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Peritoneal carcinomatosis after minimally invasive surgery versus open radical hysterectomy: systematic review and meta-analysis
  1. Jorge Hoegl1,
  2. David Viveros-Carreño2,3,
  3. Tatiana Palacios4,
  4. Andres Gallego - Ardila5,
  5. Jose Alejandro Rauh-Hain6,
  6. Erick Estuardo Estrada7,
  7. Florencia Noll8,
  8. Kate Krause9,
  9. Glauco Baiocchi10,
  10. Lucas Minig11,
  11. Carlos Fernando Grillo - Ardila12,13 and
  12. Rene Pareja2,14
  1. 1Obstetrics and Gynecology. Division of Gynecological Oncology, Hospital General del Este "Dr. Domingo Luciani", Caracas, Bolivarian Republic of Venezuela
  2. 2Gynecologic Oncology, Instituto Nacional de Cancerología, Bogota, Colombia
  3. 3Gynecologic Oncology, Clínica Universitaria Colombia and Centro de tratamiento e investigación sobre cáncer Luis Carlos Sarmiento Angulo - CTIC, Bogotá, Colombia
  4. 4Hospital Infantil Universitario de San Jose. Fundación Universitaria de Ciencias de la Salud - FUCS, Bogotá, Colombia
  5. 5Vicerrectoría de Investigación, Fundación Universitaria de Ciencias de la Salud FUCS, Bogota, Colombia
  6. 6The University of Texas MD Anderson Cancer Center Department of Gynecologic Oncology and Reproductive Medicine, Houston, Texas, USA
  7. 7Gynecology and Obstetrics, Hospital General San Juan de Dios, Guatemala City, Guatemala
  8. 8Ginecología Oncológica, Hospital Sanatorio Allende, Cordoba, Argentina
  9. 9The University of Texas MD Anderson Cancer Center Research Medical Library, Houston, Texas, USA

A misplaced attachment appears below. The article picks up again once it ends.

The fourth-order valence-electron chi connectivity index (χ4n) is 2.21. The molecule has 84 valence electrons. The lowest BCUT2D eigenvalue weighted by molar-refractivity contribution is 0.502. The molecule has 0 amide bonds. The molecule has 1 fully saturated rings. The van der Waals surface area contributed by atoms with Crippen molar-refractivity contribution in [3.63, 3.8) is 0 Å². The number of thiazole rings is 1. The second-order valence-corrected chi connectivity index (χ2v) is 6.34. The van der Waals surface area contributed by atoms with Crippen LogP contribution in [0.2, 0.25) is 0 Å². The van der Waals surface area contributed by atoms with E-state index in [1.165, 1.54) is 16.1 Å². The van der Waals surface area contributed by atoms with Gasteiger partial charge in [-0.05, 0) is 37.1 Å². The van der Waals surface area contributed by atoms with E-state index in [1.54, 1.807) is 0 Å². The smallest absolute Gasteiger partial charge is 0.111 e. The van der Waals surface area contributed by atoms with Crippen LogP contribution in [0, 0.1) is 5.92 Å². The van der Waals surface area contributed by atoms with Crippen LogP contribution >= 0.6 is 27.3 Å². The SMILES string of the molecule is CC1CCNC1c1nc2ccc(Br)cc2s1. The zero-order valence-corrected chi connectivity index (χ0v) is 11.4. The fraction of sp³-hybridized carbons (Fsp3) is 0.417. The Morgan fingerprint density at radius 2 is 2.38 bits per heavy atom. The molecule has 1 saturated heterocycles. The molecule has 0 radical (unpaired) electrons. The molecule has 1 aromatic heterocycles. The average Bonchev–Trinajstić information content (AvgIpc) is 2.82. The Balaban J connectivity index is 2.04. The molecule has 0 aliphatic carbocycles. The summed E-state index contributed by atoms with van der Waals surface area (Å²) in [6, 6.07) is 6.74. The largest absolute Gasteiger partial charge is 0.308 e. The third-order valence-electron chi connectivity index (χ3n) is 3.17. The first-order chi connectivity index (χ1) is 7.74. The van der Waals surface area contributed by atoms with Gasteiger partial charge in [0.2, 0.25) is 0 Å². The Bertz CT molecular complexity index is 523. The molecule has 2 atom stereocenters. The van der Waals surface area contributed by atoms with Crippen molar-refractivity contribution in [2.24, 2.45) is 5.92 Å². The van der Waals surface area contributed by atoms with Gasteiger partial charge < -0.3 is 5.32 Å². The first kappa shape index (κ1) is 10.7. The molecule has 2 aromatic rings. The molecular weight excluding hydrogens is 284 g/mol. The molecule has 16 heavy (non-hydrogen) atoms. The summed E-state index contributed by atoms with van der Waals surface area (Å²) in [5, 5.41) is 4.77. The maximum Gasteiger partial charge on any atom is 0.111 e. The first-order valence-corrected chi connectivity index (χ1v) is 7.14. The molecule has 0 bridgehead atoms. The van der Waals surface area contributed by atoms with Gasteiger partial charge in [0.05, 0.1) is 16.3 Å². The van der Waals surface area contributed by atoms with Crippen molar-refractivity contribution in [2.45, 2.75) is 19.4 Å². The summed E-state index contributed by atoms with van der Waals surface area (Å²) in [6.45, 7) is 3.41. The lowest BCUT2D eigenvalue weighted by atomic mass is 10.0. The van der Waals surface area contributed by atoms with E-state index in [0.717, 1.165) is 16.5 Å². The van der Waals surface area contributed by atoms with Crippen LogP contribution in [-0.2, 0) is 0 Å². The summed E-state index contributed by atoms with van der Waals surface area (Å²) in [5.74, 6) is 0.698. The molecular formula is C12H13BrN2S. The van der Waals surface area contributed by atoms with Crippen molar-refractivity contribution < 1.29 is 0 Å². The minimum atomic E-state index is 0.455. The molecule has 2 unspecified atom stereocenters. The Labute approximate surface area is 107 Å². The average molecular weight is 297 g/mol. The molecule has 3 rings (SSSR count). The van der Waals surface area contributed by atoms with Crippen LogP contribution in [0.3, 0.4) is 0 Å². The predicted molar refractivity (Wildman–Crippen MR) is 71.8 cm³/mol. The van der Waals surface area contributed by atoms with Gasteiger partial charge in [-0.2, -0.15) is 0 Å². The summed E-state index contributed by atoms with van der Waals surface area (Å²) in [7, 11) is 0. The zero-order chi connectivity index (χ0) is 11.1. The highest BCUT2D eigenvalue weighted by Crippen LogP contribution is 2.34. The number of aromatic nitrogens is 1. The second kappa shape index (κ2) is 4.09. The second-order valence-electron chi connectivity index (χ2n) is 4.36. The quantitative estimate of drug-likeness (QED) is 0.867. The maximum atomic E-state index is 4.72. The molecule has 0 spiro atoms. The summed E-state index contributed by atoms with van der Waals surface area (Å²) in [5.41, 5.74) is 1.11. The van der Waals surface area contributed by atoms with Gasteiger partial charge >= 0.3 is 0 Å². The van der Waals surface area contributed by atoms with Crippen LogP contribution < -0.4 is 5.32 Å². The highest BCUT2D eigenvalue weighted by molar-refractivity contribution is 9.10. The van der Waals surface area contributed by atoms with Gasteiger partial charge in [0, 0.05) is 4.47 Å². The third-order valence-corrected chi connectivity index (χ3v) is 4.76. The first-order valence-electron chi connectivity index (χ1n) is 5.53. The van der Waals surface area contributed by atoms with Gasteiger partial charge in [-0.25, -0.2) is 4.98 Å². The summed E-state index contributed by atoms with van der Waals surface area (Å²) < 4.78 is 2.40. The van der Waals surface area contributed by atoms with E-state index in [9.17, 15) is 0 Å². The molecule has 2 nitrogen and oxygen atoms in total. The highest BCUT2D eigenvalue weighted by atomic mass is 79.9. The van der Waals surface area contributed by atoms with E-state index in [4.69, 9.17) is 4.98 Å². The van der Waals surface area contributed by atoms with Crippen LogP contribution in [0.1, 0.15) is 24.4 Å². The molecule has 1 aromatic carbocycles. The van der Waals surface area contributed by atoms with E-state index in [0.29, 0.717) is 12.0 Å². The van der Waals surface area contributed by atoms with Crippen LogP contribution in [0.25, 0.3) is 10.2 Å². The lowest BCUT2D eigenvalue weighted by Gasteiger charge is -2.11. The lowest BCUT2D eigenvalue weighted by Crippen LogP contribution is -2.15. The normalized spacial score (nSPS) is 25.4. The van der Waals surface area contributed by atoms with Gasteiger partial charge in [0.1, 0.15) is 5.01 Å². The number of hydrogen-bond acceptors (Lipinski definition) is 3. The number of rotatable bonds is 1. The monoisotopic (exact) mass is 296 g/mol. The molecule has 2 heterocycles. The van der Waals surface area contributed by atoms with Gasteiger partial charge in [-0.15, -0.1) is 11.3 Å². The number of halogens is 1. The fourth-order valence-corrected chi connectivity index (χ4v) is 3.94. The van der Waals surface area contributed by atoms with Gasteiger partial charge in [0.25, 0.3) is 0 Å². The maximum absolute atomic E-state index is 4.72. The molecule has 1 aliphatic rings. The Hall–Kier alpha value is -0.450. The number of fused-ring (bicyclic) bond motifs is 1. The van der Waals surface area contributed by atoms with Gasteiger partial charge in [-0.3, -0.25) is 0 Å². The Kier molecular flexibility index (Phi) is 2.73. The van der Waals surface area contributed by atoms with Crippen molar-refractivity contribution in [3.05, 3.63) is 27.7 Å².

10. 10Gynecologic Oncology, ACCamargo Cancer Center, Sao Paulo, Brazil
  11. 11Gynecologic Oncology, Valencian Institute of Oncology (IVO), Valencia, Spain
  12. 12Universidad Nacional de Colombia Departamento de Obstetricia y Ginecología, Bogota, Colombia
  13. 13Grupo de Investigación Clínica y Epidemiológica del Cáncer, Instituto Nacional de Cancerología, Bogota, Colombia
  14. 14Gynecology, Gynecologic Oncology, Clinica ASTORGA, Medellin, and Instituto Nacional de Cancerología, Medellin, Colombia
  1. Correspondence to Dr Rene Pareja, Gynecologic Oncology, Instituto Nacional de Cancerología, Bogotá, Colombia; ajerapener{at}gmail.com

Abstract

Objective To assess the incidence of peritoneal carcinomatosis in patients undergoing minimally invasive or open radical hysterectomy for cervical cancer.

Methods The MEDLINE (accessed through Ovid), Embase, Cochrane Central Register of Controlled Trials (CENTRAL), Clinical Trials, and Scopus databases were searched for articles published from inception up to April 2022. Articles published in English were considered. The included studies reported on patients with International Federation of Gynecology and Obstetrics (FIGO) 2009 stage IA-IIA squamous cell carcinoma, adenocarcinoma, and/or adenosquamous carcinoma of the cervix who underwent primary surgery. Studies had to report at least one case of peritoneal carcinomatosis as a recurrence pattern, and only studies comparing recurrence after minimally invasive surgery versus open surgery were considered. Variables of interest were manually extracted into a standardized electronic database. This study was registered in PROSPERO (CRD42022325068).